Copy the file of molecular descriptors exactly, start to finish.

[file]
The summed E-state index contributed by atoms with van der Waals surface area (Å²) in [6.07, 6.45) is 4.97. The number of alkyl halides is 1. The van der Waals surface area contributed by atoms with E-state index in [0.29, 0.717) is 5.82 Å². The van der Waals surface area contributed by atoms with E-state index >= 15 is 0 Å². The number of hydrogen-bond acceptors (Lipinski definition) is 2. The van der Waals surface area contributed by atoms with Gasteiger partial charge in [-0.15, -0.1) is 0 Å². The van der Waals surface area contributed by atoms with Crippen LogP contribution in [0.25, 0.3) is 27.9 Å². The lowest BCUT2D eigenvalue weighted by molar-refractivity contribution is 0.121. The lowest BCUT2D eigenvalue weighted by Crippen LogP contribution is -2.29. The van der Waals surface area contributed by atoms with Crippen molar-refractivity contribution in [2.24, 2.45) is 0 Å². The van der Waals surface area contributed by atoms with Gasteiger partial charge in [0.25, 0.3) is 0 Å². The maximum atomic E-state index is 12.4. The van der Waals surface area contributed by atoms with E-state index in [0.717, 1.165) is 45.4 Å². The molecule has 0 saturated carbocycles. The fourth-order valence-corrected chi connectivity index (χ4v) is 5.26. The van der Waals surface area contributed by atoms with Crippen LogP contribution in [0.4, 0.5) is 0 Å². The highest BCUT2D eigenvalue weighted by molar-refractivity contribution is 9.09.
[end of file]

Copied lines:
The summed E-state index contributed by atoms with van der Waals surface area (Å²) in [6.07, 6.45) is 4.97. The number of alkyl halides is 1. The van der Waals surface area contributed by atoms with E-state index in [0.29, 0.717) is 5.82 Å². The van der Waals surface area contributed by atoms with E-state index >= 15 is 0 Å². The number of hydrogen-bond acceptors (Lipinski definition) is 2. The van der Waals surface area contributed by atoms with Gasteiger partial charge in [-0.15, -0.1) is 0 Å². The van der Waals surface area contributed by atoms with Crippen LogP contribution in [0.25, 0.3) is 27.9 Å². The lowest BCUT2D eigenvalue weighted by molar-refractivity contribution is 0.121. The lowest BCUT2D eigenvalue weighted by Crippen LogP contribution is -2.29. The van der Waals surface area contributed by atoms with Crippen molar-refractivity contribution in [2.24, 2.45) is 0 Å². The van der Waals surface area contributed by atoms with Gasteiger partial charge in [0.25, 0.3) is 0 Å². The maximum atomic E-state index is 12.4. The van der Waals surface area contributed by atoms with E-state index in [0.717, 1.165) is 45.4 Å². The molecule has 0 saturated carbocycles. The fourth-order valence-corrected chi connectivity index (χ4v) is 5.26. The van der Waals surface area contributed by atoms with Crippen LogP contribution in [0.4, 0.5) is 0 Å². The highest BCUT2D eigenvalue weighted by molar-refractivity contribution is 9.09.